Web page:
Sewing, Refashioning, Repurposing & Thrifting Through Life

Mad Men Inspired Chalk Painted Sofa

I am a huge fan of the Mad Men series. I loved everything about that show-the fashion, the furniture, the whole 1960s attitude. Watching the series brought back so many memories from my childhood. I started having a love affair with all things 60s/70s. The colours, the clean lines, the structure. I love them all and I knew that I would be incorporating some furniture pieces in our family room.


Roger Stirling’s Office – Mad Men

I posted a picture of this sofa a while back and finally got around to transforming it into something I absolutely love. I’m not completely sure which year it was manufactured, but have been told it’s probably from the 1960s or 70s.

Well structured, strong, heavy, and also a hideous olive green that just wasn’t going to work in my space.


I really wanted to reupholster, but being the impatient person that I am and wanting to rid my family room of the sofa and loveseat we’ve had for years, I just couldn’t wait anymore, nor could I commit to such a time-consuming task such as recovering at this time.

I hesitated and hemmed and hawed about my options and finally decided to just go ahead and chalk paint the thing. If it didn’t work out, I’d just set it aside until I had mounds of time to recover it properly.

The thing about vintage 70s furniture like this is that the fabric is very heavy. I wasn’t sure how it would take to the paint even though I’ve done several pieces with Annie Sloan. The other thing about vintage 70s furniture is that it has a certain…odour. Not stinky but not fresh either. I read that many of the vintage outfits used on the Mad Men show were deodorized with vodka. Yes, vodka! I had nothing to lose, so filling a spray bottle with straight vodka, I spritzed the whole thing down. You want to wet it down fairly well but do not soak it too much. Just use a light hand and spray everything. The next day I spritzed it again and voila! Stinky vintage smells were gone! Does it smell like vodka now? No. It smells like…nothing. That’s the beauty of this method. It gets the stink out and as it dries, the alcohol evaporates.

Vintage sofas are not cheap. I’ve seen many of them listed for amazingly high asking prices. I think I lucked out. I got mine through a private sale. The owner had fallen in love with it in the hopes of having it recovered until he found out how much it was going to cost him. People don’t realize how much reupholstery costs. You can easily expect to spend upwards of $2000-$3000 to have a piece done. This seems like a LOT of money. On the other hand, if you were to buy an equivalent quality piece brand new, the cost would likely be the same. If you want to spend less money, you can buy from a big box store and have a piece that was likely manufactured in China, will last you a couple of years and then it will be good for the dump. They just don’t make ’em like this anymore…at least not in my price range! If you’re a bit handy and have lots of time and patience you CAN reupholster yourself, just as I’ve done and documented on this blog.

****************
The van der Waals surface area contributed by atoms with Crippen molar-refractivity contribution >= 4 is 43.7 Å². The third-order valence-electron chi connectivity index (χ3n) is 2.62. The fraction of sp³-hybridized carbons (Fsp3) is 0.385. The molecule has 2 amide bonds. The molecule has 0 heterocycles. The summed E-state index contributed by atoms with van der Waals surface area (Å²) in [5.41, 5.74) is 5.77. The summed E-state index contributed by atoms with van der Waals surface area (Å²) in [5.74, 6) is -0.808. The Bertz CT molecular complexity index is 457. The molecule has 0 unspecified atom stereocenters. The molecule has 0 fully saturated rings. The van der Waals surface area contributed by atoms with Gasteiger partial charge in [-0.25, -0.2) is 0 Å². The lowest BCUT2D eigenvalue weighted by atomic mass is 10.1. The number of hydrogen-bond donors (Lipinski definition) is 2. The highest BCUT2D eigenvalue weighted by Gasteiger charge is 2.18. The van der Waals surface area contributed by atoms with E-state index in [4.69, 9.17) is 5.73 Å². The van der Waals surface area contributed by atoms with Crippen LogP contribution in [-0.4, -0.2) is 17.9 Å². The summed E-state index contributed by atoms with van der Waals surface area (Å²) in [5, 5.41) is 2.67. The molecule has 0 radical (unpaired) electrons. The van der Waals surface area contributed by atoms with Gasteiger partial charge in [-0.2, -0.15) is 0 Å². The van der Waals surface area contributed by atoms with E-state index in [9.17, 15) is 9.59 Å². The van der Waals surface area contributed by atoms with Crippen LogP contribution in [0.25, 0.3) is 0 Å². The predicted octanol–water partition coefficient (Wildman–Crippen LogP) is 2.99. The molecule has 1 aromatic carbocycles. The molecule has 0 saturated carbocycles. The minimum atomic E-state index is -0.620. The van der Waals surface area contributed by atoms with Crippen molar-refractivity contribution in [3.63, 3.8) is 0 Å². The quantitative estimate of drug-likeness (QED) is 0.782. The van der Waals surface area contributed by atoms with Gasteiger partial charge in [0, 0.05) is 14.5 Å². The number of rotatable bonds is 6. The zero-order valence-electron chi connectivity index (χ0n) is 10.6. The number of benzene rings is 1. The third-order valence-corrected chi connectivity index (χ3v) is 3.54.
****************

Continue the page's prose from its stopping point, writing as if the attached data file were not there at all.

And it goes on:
The colour I chose is called Aubusson Blue. I love, love, love colours in the bluish-green family.


Using the same method of chalk painting fabric I’ve used in other projects, I got to work. The differences I found in painting such heavy fabric was that I only sprayed the piece with water before painting for the first coat. I still sanded between coats but it did not feel crunchy after drying like some other projects I’ve done and I found it best to dilute the paint with water and stir the can several times while painting. It was almost as if I was dyeing the fabric, not chalk painting it.

Some pictures of the process…



I covered the bottom while I painted but I did paint it when I was done everything else.


You can really see the difference in colour here.



You can’t tell from most of the pictures but one side of the cushions (both the back cushions and the seat cushions) is leather. The same olive green leather as the fabric. You can chalk paint leather but not sure if you’re supposed to spritz it with water first. I didn’t.


It covered quite nicely I think. Here’s what it started to look like as I was finishing it. In total, I probably did 4 coats. It took a LOT of paint.


So far, so good right? When I finished, I sanded everything down and started applying soft clear wax to the arms. This is when I ran into a problem. The wax did not have the same properties on this fabric as it did on other projects I’ve worked on. It created fuzz balls of the material and made the fabric look “muddy.” Oh no! I was so disappointed as the beauty of the wax is that it seals everything and gives the surface a leather-like feel. Ugh! I felt like I did all that work for nothing and was going to have to recover anyway!

Well, I figured I could live with it. It’s a little stiff but actually not bad at all. I plan on replacing the foam as soon as I can. I think the painting process did stiffen the foam a bit and even though I’ve sanitized with the vodka method, I still would like fresh foam.

Eventually I do plan on recovering this. Part of the reason I chose to paint rather than recover has also been because I have not been able to find a fabric I absolutely love and since this is our everyday couch, I really, really want something I am going to be happy with for years to come.

Here’s how it turned out.





And a final look at the before and after.




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